PURPOSE OF REVIEW: This review appraises recent evidence and provides clinical guidance on optimal perioperative fluid therapy. RECENT FINDINGS: Choice of perioperative intravenous fluid continues to be the source of much debate. Not all crystalloids are equivalent, and there is growing evidence that balanced solutions are superior to 0.9% saline in many situations. Recent evidence from the critical care population has highlighted risks associated with synthetic colloids; this and the absence of demonstrable benefit in the surgical population make it difficult to recommend their use in the perioperative period...
August 2015: Current Opinion in Critical Care
Ogbonna C Ogbu, David J Murphy, Greg S Martin
PURPOSE OF REVIEW: This review highlights the recent evidence describing the outcomes associated with fluid overload in critically ill patients and provides an overview of fluid management strategies aimed at preventing fluid overload during the resuscitation of patients with shock. RECENT FINDINGS: Fluid overload is a common complication of fluid resuscitation and is associated with increased hospital costs, morbidity and mortality. SUMMARY: Fluid management goals differ during the resuscitation, optimization, stabilization and evacuation phases of fluid resuscitation...
August 2015: Current Opinion in Critical Care
Pietro Caironi, Thomas Langer, Luciano Gattinoni
PURPOSE OF REVIEW: The use of albumin-containing solutions in critically ill patients has been recently revisited, following evidence on harmful effects of synthetic colloids, and novel randomized controlled trials (RCTs) in sepsis. Here, we review the most recent findings on albumin administration in acutely ill and septic patients. RECENT FINDINGS: The revision of Starling's theory on microvascular fluid dynamics has highlighted the role of albumin in preserving intravascular compartment volume...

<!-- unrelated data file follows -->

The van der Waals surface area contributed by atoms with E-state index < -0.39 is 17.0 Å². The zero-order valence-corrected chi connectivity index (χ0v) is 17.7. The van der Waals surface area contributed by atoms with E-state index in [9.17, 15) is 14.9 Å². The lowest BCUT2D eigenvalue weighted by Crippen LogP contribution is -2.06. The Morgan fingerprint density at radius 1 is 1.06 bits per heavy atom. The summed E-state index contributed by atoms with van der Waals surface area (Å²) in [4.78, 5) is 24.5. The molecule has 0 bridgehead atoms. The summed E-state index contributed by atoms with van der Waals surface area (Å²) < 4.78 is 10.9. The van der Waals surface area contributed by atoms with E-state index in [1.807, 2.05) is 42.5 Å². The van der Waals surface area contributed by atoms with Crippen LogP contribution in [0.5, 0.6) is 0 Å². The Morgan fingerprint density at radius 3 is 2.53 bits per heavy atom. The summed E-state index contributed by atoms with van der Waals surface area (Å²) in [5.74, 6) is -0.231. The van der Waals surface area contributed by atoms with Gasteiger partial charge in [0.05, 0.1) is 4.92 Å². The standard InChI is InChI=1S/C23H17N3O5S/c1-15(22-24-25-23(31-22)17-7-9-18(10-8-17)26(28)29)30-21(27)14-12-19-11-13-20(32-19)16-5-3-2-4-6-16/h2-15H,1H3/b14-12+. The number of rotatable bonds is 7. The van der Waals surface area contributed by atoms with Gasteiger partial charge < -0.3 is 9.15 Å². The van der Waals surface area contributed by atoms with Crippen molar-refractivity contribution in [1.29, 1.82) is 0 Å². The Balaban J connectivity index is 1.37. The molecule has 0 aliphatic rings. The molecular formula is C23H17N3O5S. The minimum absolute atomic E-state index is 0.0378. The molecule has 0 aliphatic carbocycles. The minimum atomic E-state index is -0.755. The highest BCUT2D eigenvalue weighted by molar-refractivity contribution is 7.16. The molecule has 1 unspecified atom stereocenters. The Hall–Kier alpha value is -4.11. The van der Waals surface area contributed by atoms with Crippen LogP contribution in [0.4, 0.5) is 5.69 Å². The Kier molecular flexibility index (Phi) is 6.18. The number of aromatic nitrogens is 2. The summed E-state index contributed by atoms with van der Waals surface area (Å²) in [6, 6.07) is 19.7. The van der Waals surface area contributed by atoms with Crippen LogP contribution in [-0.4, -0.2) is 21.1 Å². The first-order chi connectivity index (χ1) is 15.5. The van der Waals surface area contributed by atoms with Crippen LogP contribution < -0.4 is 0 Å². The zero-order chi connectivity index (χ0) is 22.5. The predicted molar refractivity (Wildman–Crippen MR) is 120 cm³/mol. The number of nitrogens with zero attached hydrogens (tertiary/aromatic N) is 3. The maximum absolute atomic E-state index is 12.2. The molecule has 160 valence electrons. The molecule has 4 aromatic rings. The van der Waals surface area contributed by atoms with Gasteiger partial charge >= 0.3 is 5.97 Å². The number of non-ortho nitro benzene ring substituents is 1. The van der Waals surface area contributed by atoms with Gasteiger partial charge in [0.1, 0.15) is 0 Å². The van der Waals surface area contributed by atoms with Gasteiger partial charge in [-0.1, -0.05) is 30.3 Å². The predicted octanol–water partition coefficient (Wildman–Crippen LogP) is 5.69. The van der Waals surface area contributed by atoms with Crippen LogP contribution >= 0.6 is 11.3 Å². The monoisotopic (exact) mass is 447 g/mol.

August 2015: Current Opinion in Critical Care
Audrey A Avila, Eliezer C Kinberg, Nomi K Sherwin, Robinson D Taylor
Sepsis is a systemic inflammatory response to severe infection causing significant morbidity and mortality that costs the health care system $20.3 billion annually within the United States. It is well established that fluid resuscitation is a central component of sepsis management; however, to date there is no consensus as to the ideal composition of fluid used for resuscitation. In this review, we discuss the progression of clinical research comparing various fluids, as well as the historical background behind fluid selection for volume resuscitation...
March 10, 2016: Curēus
Daniel J Henning, Nathan I Shapiro
The Early Goal-Directed Therapy versus Standard Care for Sepsis trial by Rivers and colleagues in 2001 suggested that a significant mortality reduction may be realized through goal-directed interventions early in the care of patients with septic shock. However, the recent publication of the Protocol-Based Care for Early Septic Shock (ProCESS), Australasian Resuscitation in Sepsis Evaluation (ARISE), and Protocolised Management in Sepsis (ProMISE) trials did not demonstrate the superiority of early goal-directed therapy over usual care...
June 2016: Clinics in Chest Medicine
Jean Louis Vincent, Daniel De Backer, Christian J Wiedermann